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Taxes at the pump go up in B.C. but income taxes cut
British Columbia's new carbon tax kicked in today, adding an extra 2.4 cents a litre to gas prices.
But at the same time, the B.C. government cut income taxes by two per cent Tuesday, in an effort to keep the tax revenue neutral.
The gas tax plan will be phased in over five years, rising to 7.24 cents per litre by 2012.
The fee will be on top of the 3.5-cent-per-litre gasoline tax British Columbians already pay to help fund transportation projects.
B.C. already had the highest gas prices in the country. Regular self-serve gas was costing about $1.52 at most stations Tuesday.
But Premier Gordon Campbell has promised that B.C. residents will actually have more money in their pockets at the end of the year because of income tax cuts.
For a family of four earning $90,000 a year, they would see $224 cut from their income taxes in 2009.
A single earner making $40,000 will save $90.
But "I've never seen a tax yet that was popular," Campbell admitted in response to those criticizing the gas tax. "This (tax) is something that is shifting to tax pollution and reduce taxes on income to increase people's paycheques so they can build the right future for their family."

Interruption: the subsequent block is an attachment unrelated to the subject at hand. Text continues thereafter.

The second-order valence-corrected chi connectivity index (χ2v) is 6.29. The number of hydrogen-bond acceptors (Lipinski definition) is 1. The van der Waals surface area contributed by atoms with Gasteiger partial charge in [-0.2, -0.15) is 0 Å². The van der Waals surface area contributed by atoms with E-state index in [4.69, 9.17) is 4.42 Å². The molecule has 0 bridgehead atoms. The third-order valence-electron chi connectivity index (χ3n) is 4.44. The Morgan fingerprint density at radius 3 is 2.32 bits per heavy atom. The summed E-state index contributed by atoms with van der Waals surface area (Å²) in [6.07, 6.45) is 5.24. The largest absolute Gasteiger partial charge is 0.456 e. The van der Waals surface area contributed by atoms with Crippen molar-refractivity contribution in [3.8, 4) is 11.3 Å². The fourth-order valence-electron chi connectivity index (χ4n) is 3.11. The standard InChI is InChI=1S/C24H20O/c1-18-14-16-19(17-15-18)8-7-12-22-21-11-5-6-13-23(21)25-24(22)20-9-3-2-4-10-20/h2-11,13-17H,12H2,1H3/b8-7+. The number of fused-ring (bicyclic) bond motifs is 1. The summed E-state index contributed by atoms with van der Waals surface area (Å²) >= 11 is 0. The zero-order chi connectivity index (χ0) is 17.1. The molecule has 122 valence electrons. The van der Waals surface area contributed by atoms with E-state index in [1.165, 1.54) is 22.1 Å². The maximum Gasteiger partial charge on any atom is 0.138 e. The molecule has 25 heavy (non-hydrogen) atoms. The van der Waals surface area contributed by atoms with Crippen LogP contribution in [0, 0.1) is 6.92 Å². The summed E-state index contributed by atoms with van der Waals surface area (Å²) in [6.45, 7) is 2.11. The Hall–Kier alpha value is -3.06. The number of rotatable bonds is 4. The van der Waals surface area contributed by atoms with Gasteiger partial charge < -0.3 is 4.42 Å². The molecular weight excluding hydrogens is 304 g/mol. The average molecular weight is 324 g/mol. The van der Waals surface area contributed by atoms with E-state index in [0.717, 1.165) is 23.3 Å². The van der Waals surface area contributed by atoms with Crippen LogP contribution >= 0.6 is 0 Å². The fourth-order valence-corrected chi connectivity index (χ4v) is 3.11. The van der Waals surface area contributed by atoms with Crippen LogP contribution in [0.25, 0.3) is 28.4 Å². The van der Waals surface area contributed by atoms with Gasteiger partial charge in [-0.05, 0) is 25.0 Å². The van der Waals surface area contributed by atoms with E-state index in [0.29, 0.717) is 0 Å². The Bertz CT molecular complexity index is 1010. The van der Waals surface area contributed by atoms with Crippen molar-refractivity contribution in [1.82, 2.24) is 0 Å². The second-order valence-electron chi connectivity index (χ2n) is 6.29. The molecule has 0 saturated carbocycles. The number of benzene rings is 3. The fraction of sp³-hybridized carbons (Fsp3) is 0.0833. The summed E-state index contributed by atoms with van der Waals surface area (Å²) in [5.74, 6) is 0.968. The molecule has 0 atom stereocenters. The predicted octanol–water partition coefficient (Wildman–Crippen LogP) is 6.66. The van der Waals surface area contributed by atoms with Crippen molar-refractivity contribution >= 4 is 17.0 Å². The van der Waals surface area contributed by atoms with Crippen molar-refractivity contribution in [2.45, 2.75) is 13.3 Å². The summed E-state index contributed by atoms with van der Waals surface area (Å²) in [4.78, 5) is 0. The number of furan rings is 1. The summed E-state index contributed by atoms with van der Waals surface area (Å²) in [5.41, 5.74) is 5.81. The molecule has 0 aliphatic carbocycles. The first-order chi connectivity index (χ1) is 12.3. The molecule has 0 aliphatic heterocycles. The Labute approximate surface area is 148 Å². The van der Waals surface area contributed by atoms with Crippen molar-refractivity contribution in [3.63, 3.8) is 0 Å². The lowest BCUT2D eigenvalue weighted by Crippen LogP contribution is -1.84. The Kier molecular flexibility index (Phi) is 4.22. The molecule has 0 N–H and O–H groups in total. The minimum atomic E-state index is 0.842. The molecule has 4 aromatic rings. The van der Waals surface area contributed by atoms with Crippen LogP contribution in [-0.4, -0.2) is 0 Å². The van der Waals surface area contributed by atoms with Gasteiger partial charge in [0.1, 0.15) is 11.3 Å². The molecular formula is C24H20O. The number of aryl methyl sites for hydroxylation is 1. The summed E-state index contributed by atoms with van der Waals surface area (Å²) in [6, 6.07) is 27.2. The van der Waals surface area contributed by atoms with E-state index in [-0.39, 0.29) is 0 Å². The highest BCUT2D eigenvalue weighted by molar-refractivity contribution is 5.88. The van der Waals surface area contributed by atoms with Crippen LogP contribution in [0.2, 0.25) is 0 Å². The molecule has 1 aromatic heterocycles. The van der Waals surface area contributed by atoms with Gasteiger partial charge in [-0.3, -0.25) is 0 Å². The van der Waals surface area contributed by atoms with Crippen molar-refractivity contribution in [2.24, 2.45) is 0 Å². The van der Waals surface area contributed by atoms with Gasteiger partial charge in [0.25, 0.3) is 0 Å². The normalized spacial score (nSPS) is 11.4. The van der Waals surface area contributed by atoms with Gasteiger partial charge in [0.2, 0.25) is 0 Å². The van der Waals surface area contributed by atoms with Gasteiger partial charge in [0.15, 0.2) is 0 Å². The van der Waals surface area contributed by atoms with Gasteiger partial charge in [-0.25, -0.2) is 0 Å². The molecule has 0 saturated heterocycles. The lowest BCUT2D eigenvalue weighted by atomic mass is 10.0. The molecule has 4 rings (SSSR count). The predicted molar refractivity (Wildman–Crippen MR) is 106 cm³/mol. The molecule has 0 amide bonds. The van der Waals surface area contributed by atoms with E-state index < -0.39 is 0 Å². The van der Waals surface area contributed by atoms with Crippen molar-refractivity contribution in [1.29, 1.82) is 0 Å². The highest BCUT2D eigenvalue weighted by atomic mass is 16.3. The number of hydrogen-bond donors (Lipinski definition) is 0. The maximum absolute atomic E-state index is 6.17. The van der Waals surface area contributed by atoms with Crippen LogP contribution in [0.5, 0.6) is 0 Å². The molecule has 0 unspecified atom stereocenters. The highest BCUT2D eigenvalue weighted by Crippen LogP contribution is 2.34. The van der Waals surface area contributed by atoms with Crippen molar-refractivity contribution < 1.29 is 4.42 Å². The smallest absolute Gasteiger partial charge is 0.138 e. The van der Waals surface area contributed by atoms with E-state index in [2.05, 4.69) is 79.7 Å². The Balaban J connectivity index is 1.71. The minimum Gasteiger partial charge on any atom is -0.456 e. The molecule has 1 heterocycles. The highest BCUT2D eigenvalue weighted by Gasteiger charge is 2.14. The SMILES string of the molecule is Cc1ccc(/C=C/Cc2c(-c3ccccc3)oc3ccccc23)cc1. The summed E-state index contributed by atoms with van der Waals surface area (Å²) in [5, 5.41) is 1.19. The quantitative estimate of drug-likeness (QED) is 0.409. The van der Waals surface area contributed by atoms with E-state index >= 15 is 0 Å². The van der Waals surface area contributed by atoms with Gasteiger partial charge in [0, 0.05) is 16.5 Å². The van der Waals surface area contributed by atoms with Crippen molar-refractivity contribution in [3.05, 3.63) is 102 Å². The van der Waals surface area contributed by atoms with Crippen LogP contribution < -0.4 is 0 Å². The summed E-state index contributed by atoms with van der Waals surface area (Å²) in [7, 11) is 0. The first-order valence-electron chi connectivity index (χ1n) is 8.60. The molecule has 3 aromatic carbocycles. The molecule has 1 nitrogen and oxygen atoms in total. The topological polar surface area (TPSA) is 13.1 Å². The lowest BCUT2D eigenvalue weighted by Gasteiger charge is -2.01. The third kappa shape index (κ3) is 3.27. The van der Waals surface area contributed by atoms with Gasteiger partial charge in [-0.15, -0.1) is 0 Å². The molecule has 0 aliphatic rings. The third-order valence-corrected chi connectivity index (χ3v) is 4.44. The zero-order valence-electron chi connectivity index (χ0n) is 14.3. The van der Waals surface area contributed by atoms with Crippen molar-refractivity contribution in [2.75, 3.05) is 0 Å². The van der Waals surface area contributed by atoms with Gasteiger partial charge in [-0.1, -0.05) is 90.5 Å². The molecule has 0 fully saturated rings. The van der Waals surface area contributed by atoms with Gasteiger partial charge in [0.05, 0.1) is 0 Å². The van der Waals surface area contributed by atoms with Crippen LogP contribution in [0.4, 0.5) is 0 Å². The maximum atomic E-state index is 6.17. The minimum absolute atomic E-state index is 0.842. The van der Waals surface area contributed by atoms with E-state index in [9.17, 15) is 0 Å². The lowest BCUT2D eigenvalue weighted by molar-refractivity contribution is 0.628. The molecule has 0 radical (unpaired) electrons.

Critics say that the tax is not revenue neutral and will force citizens to go green.
"What the government really wants to do is try to manipulate us into this politically correct low-carbon lifestyle," Maureen Bader of the Canadian Taxpayers Association said. "What's going to happen to families that live out in the suburbs?"
"Are they going to start walking? I don't think so."
While the plan may not be popular with drivers, Campbell said it's necessary to help reduce harm to the environment.
The carbon tax is estimated to bring in $1.8 billion in the first three years.
Last week B.C. homes began receiving a $100 Climate Action Dividend, a one-time cheque for every resident of the province aimed at starting environmental change at home.
With reports from CTV British Columbia